Is artificial intelligence (AI) biased? This isn’t a new question—five years ago, a company abandoned its idea of using AI to narrow down job candidates because it discovered its system was biased against women in technical roles.1 More recently, an Asian student at the Massachusetts Institute of Technology (MIT) used an AI tool to create a new business headshot. The generated image gave her blue eyes, pale skin, and lighter hair.2 While efforts to combat bias have been ongoing, AI’s recent surge in popularity is prompting a deeper look into the question.
Why do these AI systems seem to exhibit bias? The simplest answer is that they were trained on data sets that contain bias. In the previously mentioned hiring tool, programmers trained the AI using ten years of hiring data to identify suitable candidates. As is common in many tech companies, the majority of people in technical roles were men. Because more men were hired for those roles, the AI learned that “male” was a desirable trait and, therefore, gave candidates with “women” on their resume (such as a women’s college or extracurricular activities with “women” in the name) a lower score.
In this case, selecting training data with equal representation might have avoided bias, but it could also add an extremely time-consuming data analysis step to the process. Another possibility is to use a fair ranking algorithm, which can help elevate the scores of people from underrepresented groups to keep them in consideration. However, a report from the National Institute of Standards and Technology (NIST) found that biased training data isn’t the only challenge to overcome.3
According to NIST, human and systemic biases are often overlooked when it comes to AI. For example, human guidance is one means of supervising AI when it comes to bias and hallucination, but we humans are also prone to implicit and explicit bias. The teams who developed an AI likely brought their individual and group cognitive biases into the system, including which data should be used, which AI models should be developed, etc. NIST has grouped bias into three categories: computational, human, and systemic. Developers must consider all three to reduce bias.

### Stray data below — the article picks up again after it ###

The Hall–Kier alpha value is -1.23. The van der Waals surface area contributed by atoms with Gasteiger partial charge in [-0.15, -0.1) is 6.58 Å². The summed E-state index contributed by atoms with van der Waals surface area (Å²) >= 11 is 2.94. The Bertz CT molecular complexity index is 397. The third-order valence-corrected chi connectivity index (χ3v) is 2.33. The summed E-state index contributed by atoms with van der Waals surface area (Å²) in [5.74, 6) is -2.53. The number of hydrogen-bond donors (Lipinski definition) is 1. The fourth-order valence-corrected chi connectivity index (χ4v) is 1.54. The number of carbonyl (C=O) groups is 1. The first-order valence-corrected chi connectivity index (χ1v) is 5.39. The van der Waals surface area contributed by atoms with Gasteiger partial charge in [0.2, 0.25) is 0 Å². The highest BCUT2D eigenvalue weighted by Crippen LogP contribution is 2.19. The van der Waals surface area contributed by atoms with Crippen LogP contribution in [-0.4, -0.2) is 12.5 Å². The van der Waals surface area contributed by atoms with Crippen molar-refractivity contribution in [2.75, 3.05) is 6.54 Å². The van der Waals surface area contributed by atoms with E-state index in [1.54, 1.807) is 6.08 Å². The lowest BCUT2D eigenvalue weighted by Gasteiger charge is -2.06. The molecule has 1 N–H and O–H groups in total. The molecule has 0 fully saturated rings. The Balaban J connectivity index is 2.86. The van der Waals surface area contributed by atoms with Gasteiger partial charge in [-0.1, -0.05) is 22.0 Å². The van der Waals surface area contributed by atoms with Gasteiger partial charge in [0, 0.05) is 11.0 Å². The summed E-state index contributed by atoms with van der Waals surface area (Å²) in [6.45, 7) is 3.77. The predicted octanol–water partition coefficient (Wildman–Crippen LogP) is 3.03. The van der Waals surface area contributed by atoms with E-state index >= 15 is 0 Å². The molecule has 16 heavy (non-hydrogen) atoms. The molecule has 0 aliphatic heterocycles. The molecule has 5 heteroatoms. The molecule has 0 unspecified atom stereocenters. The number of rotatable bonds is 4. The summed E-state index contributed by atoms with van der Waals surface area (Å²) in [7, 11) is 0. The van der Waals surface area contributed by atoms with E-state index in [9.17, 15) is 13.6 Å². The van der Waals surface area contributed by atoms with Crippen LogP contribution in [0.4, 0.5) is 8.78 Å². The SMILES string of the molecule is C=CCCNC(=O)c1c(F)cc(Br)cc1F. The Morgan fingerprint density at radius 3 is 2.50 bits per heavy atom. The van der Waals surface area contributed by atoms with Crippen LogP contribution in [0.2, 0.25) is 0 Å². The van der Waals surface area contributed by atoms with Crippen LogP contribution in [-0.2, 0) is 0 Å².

A fair and impartial AI system requires addressing multiple forms of bias. Part of that process involves better identification of bias in AI systems. This year’s DEF CON hacker conference held a Generative Red Team challenge to uncover flaws in generative AI. One of the many challenges issued to participants was to get the AI to make discriminatory statements, such as racial stereotypes.4 Findings will be reported back to the AI developers to make improvements.
The World Economic Forum also recommends collaboration in the form of open-source data science to help combat bias.5 This approach allows data scientists from different organizations and backgrounds to work together to solve the issue of bias, rather than having each AI developer solve the problem alone. Collaboration can also make more resources available for those trying to identify and remediate bias, as well as create greater transparency around AI.
While today’s AI systems are more consistent than humans, they aren’t yet completely impartial. However, that very consistency may make it easier to eradicate AI bias, according to industry analysts.6 Through oversight and testing, organizations can begin to pinpoint and correct sources of bias. For now, understanding the current limitations of AI means we can still take advantage of its immense speed and scale while making decisions that are informed and fair.
- Reuters, Amazon scraps secret AI recruiting tool that showed bias against women, October 2018
- Business Insider, An Asian MIT student asked AI to turn an image of her into a professional headshot. It made her white, with lighter skin and blue eyes, August 2023
- NIST Special Publication 1270, Towards a Standard for Identifying and Managing Bias in Artificial Intelligence, March 2022
- TechRepublic, DEF CON Generative AI Hacking Challenge Explored Cutting Edge of Security Vulnerabilities, August 2023
- World Economic Forum, Open source data science: How to reduce bias in AI, October 2022
- World Economic Forum, Why AI bias may be easier to fix than humanity’s, June 2023